On our knees we ask for
revelation, we beg that something more will be revealed to us. But we
abandoned god long ago and now his church sits empty. We bit into the
apple too many times and knowledge and the sciences have become our
gods and so our prayers fall on deaf ears. And we know, however much
we fight it, we know that we are alone.
We're just solitary
chemicals, blips of insignificant energy strewn around in the
randomness of the cosmos. We are pitiable machines that deserve no
salvation – because there is no salvation for the likes of us. We,
the cursed, that have evolved so far that we can see what we really
are. We that can see the pointlessness of our own existence with no
way to act upon it.
But I did act. I don't
know what series of events conspired on my behalf. Which supernova
erupted billions of miles away? Which comet pass through our solar
system? Which storm battered the shores? Which blade of grass grew? I
Life for me had been
simple. Simple and meaningless. I'd been raised by loving parents yet
never learned to love. I'd gone to school, studied and gained all
manner of papers and accreditations, yet learnt nothing. At the end
of more than two decades in the education system, I found myself
behind a desk watching as another two passed me by.
I could write pages about
that job. I could expound on the products we bought and sold.
Chemical supplies for the most part. I could rhyme of our client
lists and suppliers. I could lecture on out company philosophy. But
it would be like the job itself: pointless.
It was a simple position
and one that I cared nothing about, but for the monthly pay checks
debited to my account. Silver handcuff. I lived for weekends.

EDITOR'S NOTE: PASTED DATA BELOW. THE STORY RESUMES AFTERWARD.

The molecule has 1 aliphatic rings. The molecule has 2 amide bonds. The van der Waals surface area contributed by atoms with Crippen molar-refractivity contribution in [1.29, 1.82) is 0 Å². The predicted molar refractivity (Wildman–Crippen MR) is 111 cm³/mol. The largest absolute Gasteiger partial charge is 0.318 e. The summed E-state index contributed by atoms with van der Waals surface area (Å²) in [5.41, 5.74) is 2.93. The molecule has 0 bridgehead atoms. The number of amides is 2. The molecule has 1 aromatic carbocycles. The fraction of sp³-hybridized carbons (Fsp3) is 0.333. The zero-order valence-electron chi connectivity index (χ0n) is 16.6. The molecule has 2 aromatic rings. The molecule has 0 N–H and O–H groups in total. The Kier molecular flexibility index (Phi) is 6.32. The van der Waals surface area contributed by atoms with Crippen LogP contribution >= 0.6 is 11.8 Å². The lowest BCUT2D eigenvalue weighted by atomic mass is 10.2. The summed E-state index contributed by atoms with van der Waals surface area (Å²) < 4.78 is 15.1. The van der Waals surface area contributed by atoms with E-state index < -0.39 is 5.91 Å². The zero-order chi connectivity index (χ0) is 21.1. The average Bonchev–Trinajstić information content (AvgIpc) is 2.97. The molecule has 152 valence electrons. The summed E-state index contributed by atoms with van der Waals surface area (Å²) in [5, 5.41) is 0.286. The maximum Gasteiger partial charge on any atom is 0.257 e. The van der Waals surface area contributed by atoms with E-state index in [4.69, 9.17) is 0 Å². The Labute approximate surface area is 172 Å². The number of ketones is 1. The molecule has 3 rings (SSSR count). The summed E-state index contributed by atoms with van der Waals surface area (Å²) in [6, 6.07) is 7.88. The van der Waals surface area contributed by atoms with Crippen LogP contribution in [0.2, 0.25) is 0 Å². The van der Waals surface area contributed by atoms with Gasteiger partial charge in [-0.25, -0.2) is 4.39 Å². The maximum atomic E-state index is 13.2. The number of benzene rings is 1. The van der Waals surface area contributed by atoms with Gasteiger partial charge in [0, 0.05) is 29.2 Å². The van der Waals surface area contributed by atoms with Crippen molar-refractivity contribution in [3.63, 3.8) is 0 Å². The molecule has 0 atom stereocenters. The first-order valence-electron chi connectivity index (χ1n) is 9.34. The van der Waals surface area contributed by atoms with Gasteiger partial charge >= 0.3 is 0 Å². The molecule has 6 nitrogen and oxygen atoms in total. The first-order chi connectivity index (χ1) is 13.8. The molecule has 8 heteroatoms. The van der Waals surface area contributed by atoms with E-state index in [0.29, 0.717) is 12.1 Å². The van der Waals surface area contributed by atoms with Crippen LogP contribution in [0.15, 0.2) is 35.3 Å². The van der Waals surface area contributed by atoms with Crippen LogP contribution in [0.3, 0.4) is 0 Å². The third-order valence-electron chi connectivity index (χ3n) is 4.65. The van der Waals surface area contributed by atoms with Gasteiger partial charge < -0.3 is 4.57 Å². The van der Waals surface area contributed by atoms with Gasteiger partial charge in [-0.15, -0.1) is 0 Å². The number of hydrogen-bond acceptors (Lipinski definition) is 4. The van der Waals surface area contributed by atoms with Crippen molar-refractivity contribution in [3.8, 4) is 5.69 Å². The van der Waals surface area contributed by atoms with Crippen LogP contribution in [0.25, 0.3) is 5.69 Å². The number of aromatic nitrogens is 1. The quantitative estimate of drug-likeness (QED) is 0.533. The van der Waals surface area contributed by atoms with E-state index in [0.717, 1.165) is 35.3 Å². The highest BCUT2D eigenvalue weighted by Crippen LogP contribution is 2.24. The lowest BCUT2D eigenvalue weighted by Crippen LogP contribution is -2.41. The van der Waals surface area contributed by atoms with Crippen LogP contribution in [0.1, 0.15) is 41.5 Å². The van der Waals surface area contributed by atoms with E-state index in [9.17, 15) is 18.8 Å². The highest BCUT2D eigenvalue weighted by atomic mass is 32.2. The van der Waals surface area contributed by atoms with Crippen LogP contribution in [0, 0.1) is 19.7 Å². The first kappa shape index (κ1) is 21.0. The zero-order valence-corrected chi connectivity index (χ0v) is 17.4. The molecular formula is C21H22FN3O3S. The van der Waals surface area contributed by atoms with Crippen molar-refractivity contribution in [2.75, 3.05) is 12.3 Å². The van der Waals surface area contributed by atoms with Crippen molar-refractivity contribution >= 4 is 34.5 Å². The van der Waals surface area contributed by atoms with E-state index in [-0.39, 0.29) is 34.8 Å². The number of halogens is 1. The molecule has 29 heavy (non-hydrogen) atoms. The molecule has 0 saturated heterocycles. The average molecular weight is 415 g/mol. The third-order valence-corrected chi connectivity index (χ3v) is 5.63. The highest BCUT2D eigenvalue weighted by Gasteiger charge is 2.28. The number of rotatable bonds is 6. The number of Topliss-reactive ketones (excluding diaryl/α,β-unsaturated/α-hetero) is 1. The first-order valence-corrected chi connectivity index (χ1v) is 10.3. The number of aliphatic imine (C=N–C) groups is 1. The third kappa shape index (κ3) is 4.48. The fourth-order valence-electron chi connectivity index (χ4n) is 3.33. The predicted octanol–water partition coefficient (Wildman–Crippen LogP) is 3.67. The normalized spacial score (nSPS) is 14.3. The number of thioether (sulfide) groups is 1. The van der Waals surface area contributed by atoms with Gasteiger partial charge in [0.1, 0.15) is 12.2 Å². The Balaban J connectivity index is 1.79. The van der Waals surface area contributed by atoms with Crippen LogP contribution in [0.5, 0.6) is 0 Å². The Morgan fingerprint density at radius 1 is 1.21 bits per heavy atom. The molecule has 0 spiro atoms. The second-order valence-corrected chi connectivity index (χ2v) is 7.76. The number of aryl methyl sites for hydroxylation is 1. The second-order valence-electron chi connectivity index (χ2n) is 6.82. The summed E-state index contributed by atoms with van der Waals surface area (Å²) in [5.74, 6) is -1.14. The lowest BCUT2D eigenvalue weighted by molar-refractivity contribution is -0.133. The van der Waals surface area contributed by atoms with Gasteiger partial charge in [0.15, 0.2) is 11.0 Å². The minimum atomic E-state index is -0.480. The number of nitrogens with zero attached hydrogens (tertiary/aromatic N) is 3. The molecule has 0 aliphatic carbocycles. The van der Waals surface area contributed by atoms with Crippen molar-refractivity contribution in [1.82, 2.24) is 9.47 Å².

Grinding though Monday to Friday so that I could earn enough, to get
drunk enough, to forget that I had another five waiting for me on the
other side. Like so many others, I was funnelled like cattle to be
milked for my profit to the company. No life but for that which would
benefit our market share.
But don't misunderstand,
my owners were nice. My boss Lisa was a benign little woman who came
up to my chest and I am not the tallest of people. She was always
cheerful and pleasant as she piled up the work for the coming week.
Lisa had come from the
Philippines and married to a local businessman who probably worked in
an identical but slightly better paying company at the far end of the
industrial estate. She lived only for her family. Whether that was
her two children that she went home to every night or the network of
family that she posted cash to every month. Either way she was far
from tyrannical. I would better describe her as motherly, even with
those below her at work. She was the sort of person you would feel
strange swearing in front of.
Despite all this I
despised the woman. As the mouth piece of the company I looked on her